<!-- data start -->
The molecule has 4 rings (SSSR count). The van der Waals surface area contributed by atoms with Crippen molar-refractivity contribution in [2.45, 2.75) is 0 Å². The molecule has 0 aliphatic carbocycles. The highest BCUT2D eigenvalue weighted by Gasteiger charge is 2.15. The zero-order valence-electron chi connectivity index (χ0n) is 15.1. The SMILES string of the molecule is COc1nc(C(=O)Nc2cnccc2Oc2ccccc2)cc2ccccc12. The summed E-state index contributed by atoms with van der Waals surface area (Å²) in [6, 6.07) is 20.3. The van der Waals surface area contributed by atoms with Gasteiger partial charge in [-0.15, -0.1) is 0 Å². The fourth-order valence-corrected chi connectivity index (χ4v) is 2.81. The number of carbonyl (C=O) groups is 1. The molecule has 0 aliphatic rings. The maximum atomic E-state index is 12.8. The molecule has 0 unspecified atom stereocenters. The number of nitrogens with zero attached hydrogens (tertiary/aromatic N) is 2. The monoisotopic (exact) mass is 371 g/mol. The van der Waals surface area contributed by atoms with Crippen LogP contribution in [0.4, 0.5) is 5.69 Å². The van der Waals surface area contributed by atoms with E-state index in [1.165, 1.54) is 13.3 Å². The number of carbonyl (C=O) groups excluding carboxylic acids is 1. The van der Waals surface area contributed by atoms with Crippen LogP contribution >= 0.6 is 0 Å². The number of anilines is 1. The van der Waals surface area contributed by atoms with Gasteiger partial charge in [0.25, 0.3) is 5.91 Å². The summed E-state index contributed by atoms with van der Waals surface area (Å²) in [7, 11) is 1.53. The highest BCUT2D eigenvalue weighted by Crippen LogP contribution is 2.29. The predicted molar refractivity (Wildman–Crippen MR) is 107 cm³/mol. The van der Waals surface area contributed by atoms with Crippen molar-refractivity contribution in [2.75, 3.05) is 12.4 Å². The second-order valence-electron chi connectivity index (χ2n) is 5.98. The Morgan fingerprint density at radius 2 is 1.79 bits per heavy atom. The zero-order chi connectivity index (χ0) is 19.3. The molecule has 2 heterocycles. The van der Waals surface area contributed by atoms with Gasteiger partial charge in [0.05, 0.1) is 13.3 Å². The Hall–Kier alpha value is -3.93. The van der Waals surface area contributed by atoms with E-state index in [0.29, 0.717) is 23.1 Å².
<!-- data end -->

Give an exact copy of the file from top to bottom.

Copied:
The molecule has 4 rings (SSSR count). The van der Waals surface area contributed by atoms with Crippen molar-refractivity contribution in [2.45, 2.75) is 0 Å². The molecule has 0 aliphatic carbocycles. The highest BCUT2D eigenvalue weighted by Gasteiger charge is 2.15. The zero-order valence-electron chi connectivity index (χ0n) is 15.1. The SMILES string of the molecule is COc1nc(C(=O)Nc2cnccc2Oc2ccccc2)cc2ccccc12. The summed E-state index contributed by atoms with van der Waals surface area (Å²) in [6, 6.07) is 20.3. The van der Waals surface area contributed by atoms with Gasteiger partial charge in [-0.15, -0.1) is 0 Å². The fourth-order valence-corrected chi connectivity index (χ4v) is 2.81. The number of carbonyl (C=O) groups is 1. The molecule has 0 aliphatic rings. The maximum atomic E-state index is 12.8. The molecule has 0 unspecified atom stereocenters. The number of nitrogens with zero attached hydrogens (tertiary/aromatic N) is 2. The monoisotopic (exact) mass is 371 g/mol. The van der Waals surface area contributed by atoms with Crippen LogP contribution in [0.4, 0.5) is 5.69 Å². The van der Waals surface area contributed by atoms with E-state index in [1.165, 1.54) is 13.3 Å². The number of carbonyl (C=O) groups excluding carboxylic acids is 1. The van der Waals surface area contributed by atoms with Crippen LogP contribution >= 0.6 is 0 Å². The number of anilines is 1. The van der Waals surface area contributed by atoms with Gasteiger partial charge in [0.25, 0.3) is 5.91 Å². The summed E-state index contributed by atoms with van der Waals surface area (Å²) in [7, 11) is 1.53. The highest BCUT2D eigenvalue weighted by Crippen LogP contribution is 2.29. The predicted molar refractivity (Wildman–Crippen MR) is 107 cm³/mol. The van der Waals surface area contributed by atoms with Crippen molar-refractivity contribution in [2.75, 3.05) is 12.4 Å². The second-order valence-electron chi connectivity index (χ2n) is 5.98. The Morgan fingerprint density at radius 2 is 1.79 bits per heavy atom. The zero-order chi connectivity index (χ0) is 19.3. The molecule has 2 heterocycles. The van der Waals surface area contributed by atoms with Gasteiger partial charge in [0.05, 0.1) is 13.3 Å². The Hall–Kier alpha value is -3.93. The van der Waals surface area contributed by atoms with E-state index in [0.29, 0.717) is 23.1 Å².